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Mountain Festival

Page history last edited by PBworks 13 years, 5 months ago

Think there should be something on this page that isn't here yet? Email us at mountainfestival@anthropik.com, and we'll add it.

 

The Mountain Festival is the pre-eminent political event of the Appalachian Confederation.

 

  • When: After the "Dog Days of Summer" in late August, when Sirius is no longer in conjunction with the sun, and before the autumnal equinox.
  • Where: Seneca Rocks, West Virginia, where the Haudenosaunee Seneca once hunted in the summer.
  • Notes:

 


 

Upcoming Mountain Festival

 

The 2006 Mountain Festival will be held 15-17 September 2006 at the Princess Snowbird Campground in Seneca Rocks, WV

 

 

Registration

 

FREE! The campground requires $5 per person, per night, but the festival itself is free. Please email us anyway to let us know you'll be coming at mountainfestival@anthropik.com

 

Location

 

 

The 2006 Mountain Festival will be held at the "Princess Snowbird Campground," literally across the street from Seneca Rocks, WV. The cost if $5 per person, per night for tent space, and the campground provides cabins (starting at $65/night, and some with jacuzzis) and "teepees" ($20 for 2 people per night, $3 for each additional person). Call ahead to make cabin or teepee reservations at 1 (304) 567-2351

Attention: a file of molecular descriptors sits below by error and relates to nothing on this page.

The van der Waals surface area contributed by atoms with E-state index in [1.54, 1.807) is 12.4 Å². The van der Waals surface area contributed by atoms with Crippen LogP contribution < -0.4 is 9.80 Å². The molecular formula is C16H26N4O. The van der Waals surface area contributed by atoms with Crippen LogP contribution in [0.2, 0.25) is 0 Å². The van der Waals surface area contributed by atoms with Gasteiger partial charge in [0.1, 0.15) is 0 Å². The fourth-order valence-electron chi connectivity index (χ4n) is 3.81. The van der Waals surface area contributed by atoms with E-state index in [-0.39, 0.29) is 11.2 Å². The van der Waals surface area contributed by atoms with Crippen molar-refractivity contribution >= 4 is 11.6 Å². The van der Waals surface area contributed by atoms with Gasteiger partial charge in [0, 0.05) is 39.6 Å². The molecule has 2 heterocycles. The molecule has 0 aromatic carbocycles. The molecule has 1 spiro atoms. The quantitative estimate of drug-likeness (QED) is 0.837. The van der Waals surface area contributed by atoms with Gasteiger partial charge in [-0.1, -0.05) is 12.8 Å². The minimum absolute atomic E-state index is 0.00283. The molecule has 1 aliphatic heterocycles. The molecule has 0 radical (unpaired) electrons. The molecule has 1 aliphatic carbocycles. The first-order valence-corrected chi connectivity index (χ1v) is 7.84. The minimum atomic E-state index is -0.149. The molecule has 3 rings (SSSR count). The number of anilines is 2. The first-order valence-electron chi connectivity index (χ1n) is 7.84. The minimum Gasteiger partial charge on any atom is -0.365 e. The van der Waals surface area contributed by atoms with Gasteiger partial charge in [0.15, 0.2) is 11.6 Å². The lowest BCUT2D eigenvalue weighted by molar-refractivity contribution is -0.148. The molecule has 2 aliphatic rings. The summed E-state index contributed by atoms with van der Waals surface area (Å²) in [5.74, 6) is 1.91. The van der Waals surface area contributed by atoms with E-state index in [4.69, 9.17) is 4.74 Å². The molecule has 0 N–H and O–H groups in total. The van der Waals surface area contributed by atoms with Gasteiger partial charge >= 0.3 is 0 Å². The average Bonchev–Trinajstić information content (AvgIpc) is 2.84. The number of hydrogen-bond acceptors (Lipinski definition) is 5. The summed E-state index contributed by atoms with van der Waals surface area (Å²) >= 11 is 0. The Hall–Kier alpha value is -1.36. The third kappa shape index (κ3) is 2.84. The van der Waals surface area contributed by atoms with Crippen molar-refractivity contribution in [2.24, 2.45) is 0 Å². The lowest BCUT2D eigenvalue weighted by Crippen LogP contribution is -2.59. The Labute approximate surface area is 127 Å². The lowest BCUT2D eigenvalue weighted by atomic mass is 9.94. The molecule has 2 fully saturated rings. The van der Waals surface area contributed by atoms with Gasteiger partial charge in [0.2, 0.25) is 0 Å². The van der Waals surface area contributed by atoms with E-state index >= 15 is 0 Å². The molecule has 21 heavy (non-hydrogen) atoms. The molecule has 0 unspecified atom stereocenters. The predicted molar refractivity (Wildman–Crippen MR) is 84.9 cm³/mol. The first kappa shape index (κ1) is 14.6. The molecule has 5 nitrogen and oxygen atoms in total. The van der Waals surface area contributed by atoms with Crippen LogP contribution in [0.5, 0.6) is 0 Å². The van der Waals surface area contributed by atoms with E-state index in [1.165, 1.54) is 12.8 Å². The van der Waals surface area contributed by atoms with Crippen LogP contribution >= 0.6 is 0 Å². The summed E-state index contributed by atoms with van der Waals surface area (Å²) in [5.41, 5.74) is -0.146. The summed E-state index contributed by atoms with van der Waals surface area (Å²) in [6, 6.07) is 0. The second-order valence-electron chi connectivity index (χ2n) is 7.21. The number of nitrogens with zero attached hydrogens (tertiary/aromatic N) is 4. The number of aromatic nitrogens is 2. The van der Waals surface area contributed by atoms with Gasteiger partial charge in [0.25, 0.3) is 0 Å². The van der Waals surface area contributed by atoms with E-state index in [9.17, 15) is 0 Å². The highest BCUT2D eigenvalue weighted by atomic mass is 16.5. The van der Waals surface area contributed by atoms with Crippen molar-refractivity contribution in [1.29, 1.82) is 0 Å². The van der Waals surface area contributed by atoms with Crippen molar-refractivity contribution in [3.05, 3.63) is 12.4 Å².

"Modern pavilion, charcoal grills for cooking and an open pit for campfires", bathrooms, showers and even an indoor swimming pool provided. Rather than try to fight the Noble Savage, we're going to stare it right in its mythological eye and recognize the inescapable fact that we can't run away from our imaginations.

 

Agenda

 

  • Friday, 15 September 2006 Arrival and orientation, starting at 2 PM.
  • Saturday, 16 September 2006 Main part of the festival: see below.
  • Sunday, 17 September 2006 Departures throughout the day.

 

This Mountain Festival will see the attendance of actual tribes interested in joining the Confederation. This will be the most important event in the history of the Appalachian Confederation--in a very real sense, it's real founding. We will not only be accepting new tribes into the Confederation, we will also be deciding such important things as what a tribe is, what the relationship between the tribes in the Confederation is, as well as deciding the first clans and orders.

 

Since there is no strict reservation, the festival may continue unofficially as long as people continue to linger there.

 

What to bring

 

Essentially, you'll only need to bring what you'd need for any camping trip--or less. Some participants will be hardened campers, others will be novices; the Princess Snowbird Campground has amenities to cater to even the most neophyte greenfoot, so don't be intimidated. There is an interesting local selection of restaurants and stores for anything you might forget, but these are items you might want to bring regardless:

 

  • Clothing for mid-September in the Appalachian Mountains. It should be past the oppressive heat of August, but mid-September can still be quite hot and humid. Boots and extra socks recommended. Trunks, if you intend to take advantage of the pool.